Leonard Borland's contracting business is doing badly, while his monied wife wants to pursue an operatic career. He lets her get on with it until she seems to be a success, when he finds he himself has a singing voice good enough to go on tour with. Brings some money in, and his new singing partner fancies him too. Written by
Jeremy Perkins <firstname.lastname@example.org>
Warner Baxter, Loretta Young, and Binnie Barnes star in "Wife, Husband, and Friend," a 1939 comedy remade some years later as "Everybody Does It" with Paul Douglas, Celeste Holm, and Linda Darnell.
It's the story of a society woman (Young) who dreams, as her mother did, of a career in singing but just doesn't have the vocal chops. It turns out that her husband (Baxter) has an incredible voice. A diva (Barnes) falls for him and takes him along on tour with her, finally arranging for him to star with her in an opera.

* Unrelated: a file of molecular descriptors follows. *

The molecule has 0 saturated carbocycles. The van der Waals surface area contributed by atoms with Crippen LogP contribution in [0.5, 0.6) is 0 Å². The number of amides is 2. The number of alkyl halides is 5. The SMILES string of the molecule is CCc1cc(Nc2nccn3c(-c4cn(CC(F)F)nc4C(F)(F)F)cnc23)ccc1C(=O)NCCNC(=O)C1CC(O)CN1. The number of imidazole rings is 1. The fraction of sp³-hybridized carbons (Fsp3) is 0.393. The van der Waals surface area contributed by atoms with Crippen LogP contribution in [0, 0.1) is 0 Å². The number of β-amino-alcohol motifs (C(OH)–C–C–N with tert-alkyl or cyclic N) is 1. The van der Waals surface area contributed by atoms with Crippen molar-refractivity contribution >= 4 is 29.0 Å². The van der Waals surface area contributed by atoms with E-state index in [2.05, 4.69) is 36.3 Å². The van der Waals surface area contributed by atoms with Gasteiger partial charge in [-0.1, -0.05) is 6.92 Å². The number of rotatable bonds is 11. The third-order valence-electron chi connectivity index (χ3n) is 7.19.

The problem I had with this film is that it's exactly like "Everybody Does It" right up until the last half hour, and then it leaves out the best parts of the story. The opera scene in this film can't touch the opera performance in "Everybody Does It" - nor does it give an explanation for the behavior of the Baxter character, which we get in the later film.
My other problem is a singing one - the dubbing of Loretta Young's voice is too good. Celeste Holm did her own singing in "Everybody Does It," and it's pleasant, but not of operatic caliber, making the story more believable.
Nevertheless, in its own right, "Wife, Husband, and Friend" is cute, with some good performances. Baxter is very funny as the husband, and there's wonderful support from George Barbier and Helen Westley, who play Young's parents. Young is gorgeous and very effective.
Extremely enjoyable, but if you get a chance, see "Everybody Does It" for some extra comedy and to fill an important plot hole!
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